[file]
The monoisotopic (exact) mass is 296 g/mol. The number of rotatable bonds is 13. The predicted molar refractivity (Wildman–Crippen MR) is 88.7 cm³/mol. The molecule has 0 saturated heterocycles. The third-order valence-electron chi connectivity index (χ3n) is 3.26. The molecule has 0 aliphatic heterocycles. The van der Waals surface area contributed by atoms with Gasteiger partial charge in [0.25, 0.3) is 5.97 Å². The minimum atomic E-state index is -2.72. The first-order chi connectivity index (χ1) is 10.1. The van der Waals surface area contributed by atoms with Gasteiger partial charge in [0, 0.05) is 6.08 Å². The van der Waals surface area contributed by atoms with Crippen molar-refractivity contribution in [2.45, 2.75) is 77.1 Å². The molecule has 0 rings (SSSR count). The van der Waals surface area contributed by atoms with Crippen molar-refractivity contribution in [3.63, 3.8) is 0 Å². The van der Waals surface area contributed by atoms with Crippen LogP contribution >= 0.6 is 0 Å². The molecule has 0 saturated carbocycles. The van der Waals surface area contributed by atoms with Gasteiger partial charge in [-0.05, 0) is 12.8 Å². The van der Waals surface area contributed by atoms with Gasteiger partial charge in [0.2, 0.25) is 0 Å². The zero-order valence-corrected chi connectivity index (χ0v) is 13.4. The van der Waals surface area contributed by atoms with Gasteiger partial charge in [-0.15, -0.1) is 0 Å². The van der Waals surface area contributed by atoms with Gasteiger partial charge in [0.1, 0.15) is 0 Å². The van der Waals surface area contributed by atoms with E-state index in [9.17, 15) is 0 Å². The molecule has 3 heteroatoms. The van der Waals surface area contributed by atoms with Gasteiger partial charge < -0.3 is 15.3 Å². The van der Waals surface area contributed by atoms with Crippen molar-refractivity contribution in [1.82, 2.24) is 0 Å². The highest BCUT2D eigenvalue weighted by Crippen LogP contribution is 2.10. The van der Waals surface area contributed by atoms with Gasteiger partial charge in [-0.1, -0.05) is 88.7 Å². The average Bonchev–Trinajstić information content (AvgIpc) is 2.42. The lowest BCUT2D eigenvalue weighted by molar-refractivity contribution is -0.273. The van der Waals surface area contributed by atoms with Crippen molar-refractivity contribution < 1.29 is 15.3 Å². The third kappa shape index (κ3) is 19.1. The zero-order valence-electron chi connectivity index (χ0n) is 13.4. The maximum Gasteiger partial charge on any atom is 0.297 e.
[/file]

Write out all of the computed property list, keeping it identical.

The monoisotopic (exact) mass is 296 g/mol. The number of rotatable bonds is 13. The predicted molar refractivity (Wildman–Crippen MR) is 88.7 cm³/mol. The molecule has 0 saturated heterocycles. The third-order valence-electron chi connectivity index (χ3n) is 3.26. The molecule has 0 aliphatic heterocycles. The van der Waals surface area contributed by atoms with Gasteiger partial charge in [0.25, 0.3) is 5.97 Å². The minimum atomic E-state index is -2.72. The first-order chi connectivity index (χ1) is 10.1. The van der Waals surface area contributed by atoms with Gasteiger partial charge in [0, 0.05) is 6.08 Å². The van der Waals surface area contributed by atoms with Crippen molar-refractivity contribution in [2.45, 2.75) is 77.1 Å². The molecule has 0 rings (SSSR count). The van der Waals surface area contributed by atoms with Crippen molar-refractivity contribution in [3.63, 3.8) is 0 Å². The van der Waals surface area contributed by atoms with Crippen LogP contribution >= 0.6 is 0 Å². The molecule has 0 saturated carbocycles. The van der Waals surface area contributed by atoms with Gasteiger partial charge in [-0.05, 0) is 12.8 Å². The van der Waals surface area contributed by atoms with Gasteiger partial charge in [0.2, 0.25) is 0 Å². The zero-order valence-corrected chi connectivity index (χ0v) is 13.4. The van der Waals surface area contributed by atoms with Gasteiger partial charge in [-0.15, -0.1) is 0 Å². The van der Waals surface area contributed by atoms with Gasteiger partial charge in [0.1, 0.15) is 0 Å². The van der Waals surface area contributed by atoms with E-state index in [9.17, 15) is 0 Å². The molecule has 3 heteroatoms. The van der Waals surface area contributed by atoms with Gasteiger partial charge < -0.3 is 15.3 Å². The van der Waals surface area contributed by atoms with Crippen molar-refractivity contribution in [1.82, 2.24) is 0 Å². The highest BCUT2D eigenvalue weighted by Crippen LogP contribution is 2.10. The van der Waals surface area contributed by atoms with Gasteiger partial charge in [-0.1, -0.05) is 88.7 Å². The average Bonchev–Trinajstić information content (AvgIpc) is 2.42. The lowest BCUT2D eigenvalue weighted by molar-refractivity contribution is -0.273. The van der Waals surface area contributed by atoms with Crippen molar-refractivity contribution < 1.29 is 15.3 Å². The third kappa shape index (κ3) is 19.1. The zero-order valence-electron chi connectivity index (χ0n) is 13.4. The maximum Gasteiger partial charge on any atom is 0.297 e.